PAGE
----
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Author Corbin, Christophe
Title Fiction and Ordinary Heroes in the Service of the Nation A Cultural History of the French Resistance
book jacket
Descript 389 p
Note Source: Dissertation Abstracts International, Volume: 73-08, Section: A, page:
Adviser: Dominique Jullien
Thesis (Ph.D.)--University of California, Santa Barbara, 2012
This interdisciplinary dissertation explores the intricate relationship between French cultural production, from 1940 to the present day, on the one hand, and the documented history of the French Resistance (1940-1944) on the other. This study examines the extent to which cinema, literature and television have impacted our understanding, or, more precisely, our "vision" of the Occupation years. This project thus investigates what fictions tell us about the lens(es) through which France has regarded her recent past, and demonstrates in the pathway of Pierre Nora how their sum constitutes "a place of memory." In studying the resilience of the last great French national myth and its evolution, this dissertation considers the democratization of the hero (male and female) in postwar fictions to determine to what degree certain stories contribute to the making of history and the shaping of national identity. As cultural mediums of all sorts consistently interact with one another, they contribute, through different means, to the same rehistoricizing and mythologizing process. This project thus offers a vision both panoramic and detailed on the topic at hand: it takes into consideration fictional representations of the French Resistance from a historical and literary point of view, and offers case studies of those deemed most influential. Chapter one offers to situate the cultural production under study as part of a "national narrative" dating back to the France's defeat to a coalition of German states in 1870. Chapter two explores the literary production of the Occupation subsequent to her defeat to Germany in 1940, which was to sow the seeds of a myth of a dignified nation united against a common enemy that was to blossom after the Liberation in the summer of 1944. Chapter three focuses on veiled dissenting voices during the war, but also after when those not supporting the aforementioned myth felt they could only contest it obliquely. Chapter four concentrates on the exceptional but long under-represented role played by women in the Resistance. Chapter five discusses a peculiar aspect of Resistance cinema: comedy -a genre neglected by writers, but hugely popular in the theatre (and later on television). Chapter six examines the renewed and recent interest in the Resistance manifested by French television, which has greatly contributed to the cultural production of the last two decades. Finally, this dissertation includes a comprehensive list of films, novels, poems, and graphic novels on the French Resistance from 1940 to present day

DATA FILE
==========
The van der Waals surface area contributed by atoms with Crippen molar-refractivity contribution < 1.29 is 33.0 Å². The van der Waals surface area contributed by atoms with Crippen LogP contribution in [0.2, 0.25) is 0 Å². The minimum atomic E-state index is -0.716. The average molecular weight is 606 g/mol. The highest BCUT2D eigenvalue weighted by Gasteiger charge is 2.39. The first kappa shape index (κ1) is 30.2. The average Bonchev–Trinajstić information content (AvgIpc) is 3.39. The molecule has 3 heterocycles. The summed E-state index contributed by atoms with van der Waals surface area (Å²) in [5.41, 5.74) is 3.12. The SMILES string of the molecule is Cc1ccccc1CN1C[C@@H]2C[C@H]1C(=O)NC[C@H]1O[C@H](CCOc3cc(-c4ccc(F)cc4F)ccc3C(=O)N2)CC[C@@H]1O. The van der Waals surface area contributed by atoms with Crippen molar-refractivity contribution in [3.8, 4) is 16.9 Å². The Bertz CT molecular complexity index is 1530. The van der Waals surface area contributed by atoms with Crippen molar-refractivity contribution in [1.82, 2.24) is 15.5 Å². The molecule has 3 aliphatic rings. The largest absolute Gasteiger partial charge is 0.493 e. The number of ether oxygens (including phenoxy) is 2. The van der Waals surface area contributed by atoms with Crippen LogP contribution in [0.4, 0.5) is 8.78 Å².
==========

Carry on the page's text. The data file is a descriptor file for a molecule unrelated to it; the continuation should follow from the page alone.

School code: 0035
Host Item Dissertation Abstracts International 73-08A
Subject Literature, Romance
History, European
Mass Communications
Alt Author University of California, Santa Barbara. French
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